Health Benefits of Pumpkin Seeds

Pumpkin seeds are rich in Magnesium and Zinc, both of which have been shown to alleviate PMS symptoms. We've compiled information below from research studies below that show how pumpkin seed supplementation helps reduce cramping, alleviate menstrual migraines, and more.

Magnesium

Peace Out, PMS
For many, PMS means anxiety and mood swings. It also means physical symptoms: headaches, bloating, breast tenderness. Magnesium can be a game-changer. Studies show that supplementation of Magnesium creates statistically significant decreases in the severity and duration of PMS symptoms- specifically: mood changes, anxiety, depression, weight gain, bloating, breast tenderness, and fluid retention.

Migraine Magic
Menstrual migraines are challenging to treat, often resistant to many over-the-counter drugs. Research is limited, but a promising double-blind study concluded that daily supplementation with Magnesium reduced the pain and duration of menstrual migraines amongst participants.

 

 

Zinc

Quality of Life Booster
Research shows that daily Zinc supplementation not only reduces the incidence of PMS, but also improves Quality of Life scores- for both physical and mental categories- for women with PMS aged 20-39. Zinc plays a role in reducing the prevalence and severity of symptoms like mood changes, vertigo, anxiety, weight gain, bloating, muscular pain and weakness. Studies also reveal that Zinc levels drop significantly during the Luteal Phase (Phase 2) in women suffering from PMS, making replenishing Zinc is an important step in managing PMS symptoms.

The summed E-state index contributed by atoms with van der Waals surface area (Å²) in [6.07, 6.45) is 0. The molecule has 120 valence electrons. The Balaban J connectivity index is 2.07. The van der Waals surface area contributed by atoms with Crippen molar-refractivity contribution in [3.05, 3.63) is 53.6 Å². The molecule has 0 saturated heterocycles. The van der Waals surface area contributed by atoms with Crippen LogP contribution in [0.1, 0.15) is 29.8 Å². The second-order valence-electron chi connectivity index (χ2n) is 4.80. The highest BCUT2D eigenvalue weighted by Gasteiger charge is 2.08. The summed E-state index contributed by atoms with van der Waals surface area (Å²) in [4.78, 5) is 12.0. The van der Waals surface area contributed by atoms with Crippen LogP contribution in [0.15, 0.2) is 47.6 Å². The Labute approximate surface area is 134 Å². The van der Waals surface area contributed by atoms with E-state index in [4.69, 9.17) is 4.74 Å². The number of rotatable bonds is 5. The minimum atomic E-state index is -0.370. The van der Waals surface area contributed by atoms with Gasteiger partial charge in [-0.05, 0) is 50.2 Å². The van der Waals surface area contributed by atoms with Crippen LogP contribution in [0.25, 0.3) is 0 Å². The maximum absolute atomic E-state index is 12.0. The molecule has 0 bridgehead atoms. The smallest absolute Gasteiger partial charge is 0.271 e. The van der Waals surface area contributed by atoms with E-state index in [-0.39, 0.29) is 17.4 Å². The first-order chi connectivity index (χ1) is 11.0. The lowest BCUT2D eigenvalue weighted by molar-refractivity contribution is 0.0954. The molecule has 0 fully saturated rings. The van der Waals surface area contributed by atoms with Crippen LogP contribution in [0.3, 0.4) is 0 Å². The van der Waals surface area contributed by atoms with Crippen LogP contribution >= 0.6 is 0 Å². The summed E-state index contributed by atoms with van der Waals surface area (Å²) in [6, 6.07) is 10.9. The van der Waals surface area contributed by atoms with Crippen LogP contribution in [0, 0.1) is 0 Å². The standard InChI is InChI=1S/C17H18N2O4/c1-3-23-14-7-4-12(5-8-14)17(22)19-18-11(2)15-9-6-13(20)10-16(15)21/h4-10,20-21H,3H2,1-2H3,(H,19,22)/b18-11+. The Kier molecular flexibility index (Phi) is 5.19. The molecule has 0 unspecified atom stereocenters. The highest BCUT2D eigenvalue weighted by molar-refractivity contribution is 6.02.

Inflammation Calmer
Studies show that Zinc supplementation has similar anti-inflammatory effects as medications, like Midol and Advil. Reducing inflammation and allowing for more oxygen flow to the uterus, Zinc can counteract the effects of prostaglandins and reduce both the incidence and duration of painful menstrual cramps, which 90% of American women experience during the first days of menstruation. Research shows that Zinc reduces the severity of menstrual bleeding as well.

 

 

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Sources
Fathizadeh N, Ebrahimi E, Valiani M, Tavakoli N, Yar MH. Evaluating the Effect of Magnesium and Magnesium Plus Vitamin B6 Supplement on the Severity of Premenstrual Syndrome. Iranian Journal of Nursing and Midwifery Research. 2010;15(1):401-405.
London RS, Bradley L, Chiamori NY. Effect of a nutritional supplement on premenstrual symptomatology in women with premenstrual syndrome: a double-blind longitudinal study. Journal of the American College of Nutrition. 1991;10(5): 494-499. doi: 10.1080/07315724.1991.10718176.
Souza MCD, Walker AF, Robinson P A, & Bolland K. A synergistic effect of a daily supplement for 1 month of 200 mg magnesium plus 50 mg Vitamin B for the relief of anxiety-related premenstrual symptoms: A randomized, double-blind, crossover study. Journal of Women's Health & Gender-Based Medicine. 2000;9(2):131-139. doi:10.1089/152460900318623.